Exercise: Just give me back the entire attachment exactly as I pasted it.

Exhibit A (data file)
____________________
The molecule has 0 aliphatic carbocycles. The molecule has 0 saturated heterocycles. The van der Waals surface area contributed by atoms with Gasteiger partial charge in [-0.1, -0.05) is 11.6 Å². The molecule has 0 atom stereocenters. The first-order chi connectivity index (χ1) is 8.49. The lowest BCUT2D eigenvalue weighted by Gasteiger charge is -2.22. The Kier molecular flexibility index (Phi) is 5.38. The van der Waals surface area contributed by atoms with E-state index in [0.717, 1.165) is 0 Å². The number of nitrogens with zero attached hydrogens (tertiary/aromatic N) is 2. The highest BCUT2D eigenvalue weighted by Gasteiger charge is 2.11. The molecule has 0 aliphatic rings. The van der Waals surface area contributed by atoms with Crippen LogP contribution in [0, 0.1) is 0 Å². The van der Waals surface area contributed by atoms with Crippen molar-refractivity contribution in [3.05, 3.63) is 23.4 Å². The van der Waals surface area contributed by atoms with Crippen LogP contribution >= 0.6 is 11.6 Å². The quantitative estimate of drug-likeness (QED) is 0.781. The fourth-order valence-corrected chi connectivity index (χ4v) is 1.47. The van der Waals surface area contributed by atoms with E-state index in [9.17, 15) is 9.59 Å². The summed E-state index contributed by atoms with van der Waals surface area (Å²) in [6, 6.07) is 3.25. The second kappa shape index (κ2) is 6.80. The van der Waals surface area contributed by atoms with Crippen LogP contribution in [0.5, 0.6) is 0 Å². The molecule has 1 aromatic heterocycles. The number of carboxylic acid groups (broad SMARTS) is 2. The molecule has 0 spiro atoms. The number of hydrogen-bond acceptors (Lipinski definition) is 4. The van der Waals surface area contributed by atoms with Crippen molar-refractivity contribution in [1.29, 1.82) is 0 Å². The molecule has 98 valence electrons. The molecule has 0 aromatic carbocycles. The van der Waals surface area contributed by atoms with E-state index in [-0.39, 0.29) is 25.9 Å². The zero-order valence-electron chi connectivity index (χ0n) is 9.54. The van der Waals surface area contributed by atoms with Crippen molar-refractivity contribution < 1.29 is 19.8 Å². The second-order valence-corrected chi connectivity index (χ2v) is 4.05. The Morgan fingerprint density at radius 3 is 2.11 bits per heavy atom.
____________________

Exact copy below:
The molecule has 0 aliphatic carbocycles. The molecule has 0 saturated heterocycles. The van der Waals surface area contributed by atoms with Gasteiger partial charge in [-0.1, -0.05) is 11.6 Å². The molecule has 0 atom stereocenters. The first-order chi connectivity index (χ1) is 8.49. The lowest BCUT2D eigenvalue weighted by Gasteiger charge is -2.22. The Kier molecular flexibility index (Phi) is 5.38. The van der Waals surface area contributed by atoms with E-state index in [0.717, 1.165) is 0 Å². The number of nitrogens with zero attached hydrogens (tertiary/aromatic N) is 2. The highest BCUT2D eigenvalue weighted by Gasteiger charge is 2.11. The molecule has 0 aliphatic rings. The van der Waals surface area contributed by atoms with Crippen LogP contribution in [0, 0.1) is 0 Å². The van der Waals surface area contributed by atoms with Crippen molar-refractivity contribution in [3.05, 3.63) is 23.4 Å². The van der Waals surface area contributed by atoms with Crippen LogP contribution >= 0.6 is 11.6 Å². The quantitative estimate of drug-likeness (QED) is 0.781. The fourth-order valence-corrected chi connectivity index (χ4v) is 1.47. The van der Waals surface area contributed by atoms with E-state index in [9.17, 15) is 9.59 Å². The summed E-state index contributed by atoms with van der Waals surface area (Å²) in [6, 6.07) is 3.25. The second kappa shape index (κ2) is 6.80. The van der Waals surface area contributed by atoms with Crippen LogP contribution in [0.5, 0.6) is 0 Å². The molecule has 1 aromatic heterocycles. The number of carboxylic acid groups (broad SMARTS) is 2. The molecule has 0 spiro atoms. The number of hydrogen-bond acceptors (Lipinski definition) is 4. The van der Waals surface area contributed by atoms with Crippen molar-refractivity contribution in [1.29, 1.82) is 0 Å². The molecule has 98 valence electrons. The molecule has 0 aromatic carbocycles. The van der Waals surface area contributed by atoms with E-state index in [-0.39, 0.29) is 25.9 Å². The zero-order valence-electron chi connectivity index (χ0n) is 9.54. The van der Waals surface area contributed by atoms with Crippen molar-refractivity contribution < 1.29 is 19.8 Å². The second-order valence-corrected chi connectivity index (χ2v) is 4.05. The Morgan fingerprint density at radius 3 is 2.11 bits per heavy atom.